The other medical workers and I took turns holding the beautiful toddler who had been born blind. Most likely the mother’s sexual illness was responsible for the baby’s blind condition. After praying for the child we gave the mother a sack of milk, rice and medicines.

I prayed. “Lord, please motivate the mother to care for the baby. Don’t let the mother abandon this child believing it to be useless.”

The following day I treated patients again. I wrote, “AIDS test” on a slip and passed it to my translator. She shook her head no and I nodded yes. After several minutes of nods and shakes, I spoke, “The patient has lost 20% of his weight, and has had a fever and cough for over a month.”

And so we sent the patient to be tested.

But many folks believe it is better to never know because family and friends ostracize those who have it.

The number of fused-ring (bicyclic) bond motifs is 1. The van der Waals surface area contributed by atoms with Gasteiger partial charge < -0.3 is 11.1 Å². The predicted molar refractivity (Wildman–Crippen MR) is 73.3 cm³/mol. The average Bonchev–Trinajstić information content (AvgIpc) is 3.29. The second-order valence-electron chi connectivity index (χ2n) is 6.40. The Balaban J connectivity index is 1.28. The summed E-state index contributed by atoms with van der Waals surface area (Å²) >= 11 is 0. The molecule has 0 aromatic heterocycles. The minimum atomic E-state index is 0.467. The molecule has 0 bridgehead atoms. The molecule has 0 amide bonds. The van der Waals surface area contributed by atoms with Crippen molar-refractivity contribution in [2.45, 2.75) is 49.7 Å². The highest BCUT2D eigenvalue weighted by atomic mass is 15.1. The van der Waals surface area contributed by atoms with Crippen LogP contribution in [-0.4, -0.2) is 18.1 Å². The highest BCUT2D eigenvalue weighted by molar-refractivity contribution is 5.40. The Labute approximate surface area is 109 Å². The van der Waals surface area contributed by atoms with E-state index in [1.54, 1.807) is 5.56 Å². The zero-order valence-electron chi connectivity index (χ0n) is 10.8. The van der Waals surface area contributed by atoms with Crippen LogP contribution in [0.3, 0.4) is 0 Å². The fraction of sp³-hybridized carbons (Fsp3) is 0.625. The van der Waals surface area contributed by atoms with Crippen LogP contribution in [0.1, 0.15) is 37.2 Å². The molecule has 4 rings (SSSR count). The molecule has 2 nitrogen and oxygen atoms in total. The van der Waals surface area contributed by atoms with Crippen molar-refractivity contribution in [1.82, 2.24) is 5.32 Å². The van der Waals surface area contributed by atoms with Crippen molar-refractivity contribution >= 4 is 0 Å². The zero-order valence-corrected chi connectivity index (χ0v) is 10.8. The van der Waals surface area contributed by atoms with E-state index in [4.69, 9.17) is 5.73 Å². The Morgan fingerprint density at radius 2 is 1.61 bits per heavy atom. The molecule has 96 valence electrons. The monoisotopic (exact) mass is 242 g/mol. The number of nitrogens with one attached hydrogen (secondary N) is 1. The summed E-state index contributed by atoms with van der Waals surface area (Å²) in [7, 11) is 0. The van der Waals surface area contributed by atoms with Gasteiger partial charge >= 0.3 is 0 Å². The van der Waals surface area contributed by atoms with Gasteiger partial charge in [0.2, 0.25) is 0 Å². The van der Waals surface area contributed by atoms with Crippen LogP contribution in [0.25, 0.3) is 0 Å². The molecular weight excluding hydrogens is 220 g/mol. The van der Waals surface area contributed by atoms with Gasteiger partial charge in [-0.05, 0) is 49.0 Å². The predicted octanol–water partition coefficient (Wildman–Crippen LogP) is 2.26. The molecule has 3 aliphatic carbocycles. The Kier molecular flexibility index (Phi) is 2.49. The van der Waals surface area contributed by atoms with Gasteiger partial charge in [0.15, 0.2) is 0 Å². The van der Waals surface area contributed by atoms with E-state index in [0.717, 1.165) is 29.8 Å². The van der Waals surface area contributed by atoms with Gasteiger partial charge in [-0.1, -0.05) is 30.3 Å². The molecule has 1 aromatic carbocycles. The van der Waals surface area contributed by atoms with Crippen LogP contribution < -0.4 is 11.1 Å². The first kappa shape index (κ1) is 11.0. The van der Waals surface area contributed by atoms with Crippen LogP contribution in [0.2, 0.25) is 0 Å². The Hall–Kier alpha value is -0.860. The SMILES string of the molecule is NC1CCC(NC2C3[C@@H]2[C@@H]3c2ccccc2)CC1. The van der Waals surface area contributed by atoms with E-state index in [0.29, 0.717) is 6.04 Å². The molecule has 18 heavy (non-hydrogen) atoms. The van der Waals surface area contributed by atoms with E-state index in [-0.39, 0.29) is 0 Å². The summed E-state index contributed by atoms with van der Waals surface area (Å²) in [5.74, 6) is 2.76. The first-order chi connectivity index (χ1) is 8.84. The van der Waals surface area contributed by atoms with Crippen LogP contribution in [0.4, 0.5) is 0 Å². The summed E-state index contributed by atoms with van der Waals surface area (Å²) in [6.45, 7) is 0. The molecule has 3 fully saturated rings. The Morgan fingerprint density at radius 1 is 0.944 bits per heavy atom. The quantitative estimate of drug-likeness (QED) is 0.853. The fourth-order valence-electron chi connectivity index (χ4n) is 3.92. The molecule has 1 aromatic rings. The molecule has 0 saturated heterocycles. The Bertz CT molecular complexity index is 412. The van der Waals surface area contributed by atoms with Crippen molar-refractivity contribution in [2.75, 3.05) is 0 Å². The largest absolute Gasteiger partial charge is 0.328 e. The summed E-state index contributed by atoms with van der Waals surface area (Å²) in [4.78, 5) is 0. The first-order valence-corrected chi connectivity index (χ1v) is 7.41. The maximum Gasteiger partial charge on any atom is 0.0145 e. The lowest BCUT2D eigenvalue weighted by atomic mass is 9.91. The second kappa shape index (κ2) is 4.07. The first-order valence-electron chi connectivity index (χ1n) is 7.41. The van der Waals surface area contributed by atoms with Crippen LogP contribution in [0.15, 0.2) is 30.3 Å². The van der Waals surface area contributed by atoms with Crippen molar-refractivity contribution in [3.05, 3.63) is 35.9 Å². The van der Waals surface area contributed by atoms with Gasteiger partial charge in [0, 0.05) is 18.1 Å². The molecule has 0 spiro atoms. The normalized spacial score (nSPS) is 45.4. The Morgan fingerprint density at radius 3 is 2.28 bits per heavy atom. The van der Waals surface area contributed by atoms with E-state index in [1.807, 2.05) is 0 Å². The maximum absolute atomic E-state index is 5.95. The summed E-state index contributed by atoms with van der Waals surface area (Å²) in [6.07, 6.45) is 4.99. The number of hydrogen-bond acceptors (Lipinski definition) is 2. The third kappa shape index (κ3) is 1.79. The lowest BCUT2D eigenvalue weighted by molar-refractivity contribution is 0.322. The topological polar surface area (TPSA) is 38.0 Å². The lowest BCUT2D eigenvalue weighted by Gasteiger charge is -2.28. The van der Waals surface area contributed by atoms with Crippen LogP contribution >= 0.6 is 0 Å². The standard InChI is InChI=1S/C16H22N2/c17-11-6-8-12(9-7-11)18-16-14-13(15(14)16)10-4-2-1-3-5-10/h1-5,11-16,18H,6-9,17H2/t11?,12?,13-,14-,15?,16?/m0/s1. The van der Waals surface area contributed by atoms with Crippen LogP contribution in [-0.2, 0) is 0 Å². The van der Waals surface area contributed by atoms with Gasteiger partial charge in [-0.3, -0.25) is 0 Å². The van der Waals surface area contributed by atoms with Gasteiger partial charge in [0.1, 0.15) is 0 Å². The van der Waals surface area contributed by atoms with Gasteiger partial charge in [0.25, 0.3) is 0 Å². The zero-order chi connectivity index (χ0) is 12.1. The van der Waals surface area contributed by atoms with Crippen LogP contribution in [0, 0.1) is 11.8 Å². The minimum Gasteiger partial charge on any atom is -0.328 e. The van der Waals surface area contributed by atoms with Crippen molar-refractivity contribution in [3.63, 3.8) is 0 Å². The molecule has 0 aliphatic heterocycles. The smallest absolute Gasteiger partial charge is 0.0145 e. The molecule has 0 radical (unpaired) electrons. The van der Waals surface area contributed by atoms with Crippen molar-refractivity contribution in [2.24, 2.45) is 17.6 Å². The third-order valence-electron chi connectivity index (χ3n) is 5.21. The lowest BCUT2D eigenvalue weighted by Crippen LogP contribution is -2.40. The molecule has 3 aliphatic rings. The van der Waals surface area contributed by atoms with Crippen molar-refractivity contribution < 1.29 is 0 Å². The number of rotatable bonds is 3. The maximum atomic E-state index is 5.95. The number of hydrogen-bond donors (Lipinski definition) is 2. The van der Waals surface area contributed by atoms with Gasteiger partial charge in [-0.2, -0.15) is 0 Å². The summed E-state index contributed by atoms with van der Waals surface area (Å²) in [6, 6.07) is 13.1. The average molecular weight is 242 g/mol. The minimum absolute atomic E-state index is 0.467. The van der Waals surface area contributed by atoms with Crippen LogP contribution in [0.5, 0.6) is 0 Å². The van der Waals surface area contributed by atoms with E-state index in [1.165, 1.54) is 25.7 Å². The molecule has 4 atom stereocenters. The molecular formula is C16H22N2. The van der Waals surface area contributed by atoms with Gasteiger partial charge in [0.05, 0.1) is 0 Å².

An hour later a female patient entered the consultation room. She had lost 10% of her body weight, and had a fever, white thrush and a cough for over a month.

Once again I had to convince my translator to send her for the test.

Each patient is given a secret number when he tests for AIDS. So anyone who sees the test results has no idea of who the test is for. There are many international agencies who give medical assistance to those who test positive. But folks are terrified to get tested because of the shunning and so the disease spreads.

It’s kind of like sin. We are afraid of anyone discovering our sins. But it is only through confession and repentance that we can receive forgiveness and cleansing. So it is with disease. Only admitting to having a disease will we be able to get help and relief from the pain.
Isn’t it better to have help than to continue suffering in misery all alone?
And confession is good for the soul.

Thanks for joining me today.
Until next week, blessings.


About celestecharlene

I served as a medical missionary in West Africa for thirty years treating the sick and establishing health clinics in rural neglected areas.
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